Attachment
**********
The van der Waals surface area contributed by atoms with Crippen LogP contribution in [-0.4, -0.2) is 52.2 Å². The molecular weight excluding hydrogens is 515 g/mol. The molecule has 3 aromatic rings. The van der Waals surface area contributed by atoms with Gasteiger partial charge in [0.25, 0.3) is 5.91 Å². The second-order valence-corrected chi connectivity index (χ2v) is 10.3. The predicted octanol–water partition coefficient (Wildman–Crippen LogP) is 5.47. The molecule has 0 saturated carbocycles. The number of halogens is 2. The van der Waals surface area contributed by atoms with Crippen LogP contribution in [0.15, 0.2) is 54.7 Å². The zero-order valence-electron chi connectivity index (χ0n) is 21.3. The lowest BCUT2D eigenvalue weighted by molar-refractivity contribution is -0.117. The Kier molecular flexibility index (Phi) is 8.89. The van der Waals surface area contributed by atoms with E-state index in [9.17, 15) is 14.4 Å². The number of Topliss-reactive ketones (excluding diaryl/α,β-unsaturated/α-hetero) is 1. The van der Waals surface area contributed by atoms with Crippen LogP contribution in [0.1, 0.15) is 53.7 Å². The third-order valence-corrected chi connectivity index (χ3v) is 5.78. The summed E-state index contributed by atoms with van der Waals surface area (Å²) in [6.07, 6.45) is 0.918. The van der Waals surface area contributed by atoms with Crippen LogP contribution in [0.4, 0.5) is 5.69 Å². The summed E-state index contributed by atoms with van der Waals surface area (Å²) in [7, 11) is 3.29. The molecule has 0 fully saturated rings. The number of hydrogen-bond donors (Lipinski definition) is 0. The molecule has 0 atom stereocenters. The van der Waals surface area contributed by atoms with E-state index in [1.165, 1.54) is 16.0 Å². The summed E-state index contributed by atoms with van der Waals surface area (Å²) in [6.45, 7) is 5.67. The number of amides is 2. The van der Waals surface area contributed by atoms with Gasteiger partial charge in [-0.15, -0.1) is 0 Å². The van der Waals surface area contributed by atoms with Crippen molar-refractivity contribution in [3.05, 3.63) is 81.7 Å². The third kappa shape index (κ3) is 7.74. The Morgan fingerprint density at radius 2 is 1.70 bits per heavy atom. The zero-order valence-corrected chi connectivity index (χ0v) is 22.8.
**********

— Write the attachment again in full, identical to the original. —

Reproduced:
The van der Waals surface area contributed by atoms with Crippen LogP contribution in [-0.4, -0.2) is 52.2 Å². The molecular weight excluding hydrogens is 515 g/mol. The molecule has 3 aromatic rings. The van der Waals surface area contributed by atoms with Gasteiger partial charge in [0.25, 0.3) is 5.91 Å². The second-order valence-corrected chi connectivity index (χ2v) is 10.3. The predicted octanol–water partition coefficient (Wildman–Crippen LogP) is 5.47. The molecule has 0 saturated carbocycles. The number of halogens is 2. The van der Waals surface area contributed by atoms with Crippen LogP contribution in [0.15, 0.2) is 54.7 Å². The zero-order valence-electron chi connectivity index (χ0n) is 21.3. The lowest BCUT2D eigenvalue weighted by molar-refractivity contribution is -0.117. The Kier molecular flexibility index (Phi) is 8.89. The van der Waals surface area contributed by atoms with E-state index in [9.17, 15) is 14.4 Å². The number of Topliss-reactive ketones (excluding diaryl/α,β-unsaturated/α-hetero) is 1. The van der Waals surface area contributed by atoms with Crippen LogP contribution in [0.1, 0.15) is 53.7 Å². The third-order valence-corrected chi connectivity index (χ3v) is 5.78. The summed E-state index contributed by atoms with van der Waals surface area (Å²) in [6.07, 6.45) is 0.918. The van der Waals surface area contributed by atoms with Crippen LogP contribution in [0.4, 0.5) is 5.69 Å². The summed E-state index contributed by atoms with van der Waals surface area (Å²) in [7, 11) is 3.29. The molecule has 0 fully saturated rings. The number of hydrogen-bond donors (Lipinski definition) is 0. The molecule has 0 atom stereocenters. The van der Waals surface area contributed by atoms with E-state index in [1.165, 1.54) is 16.0 Å². The summed E-state index contributed by atoms with van der Waals surface area (Å²) in [6.45, 7) is 5.67. The number of amides is 2. The van der Waals surface area contributed by atoms with Gasteiger partial charge in [-0.15, -0.1) is 0 Å². The van der Waals surface area contributed by atoms with Crippen molar-refractivity contribution in [3.05, 3.63) is 81.7 Å². The third kappa shape index (κ3) is 7.74. The Morgan fingerprint density at radius 2 is 1.70 bits per heavy atom. The zero-order valence-corrected chi connectivity index (χ0v) is 22.8.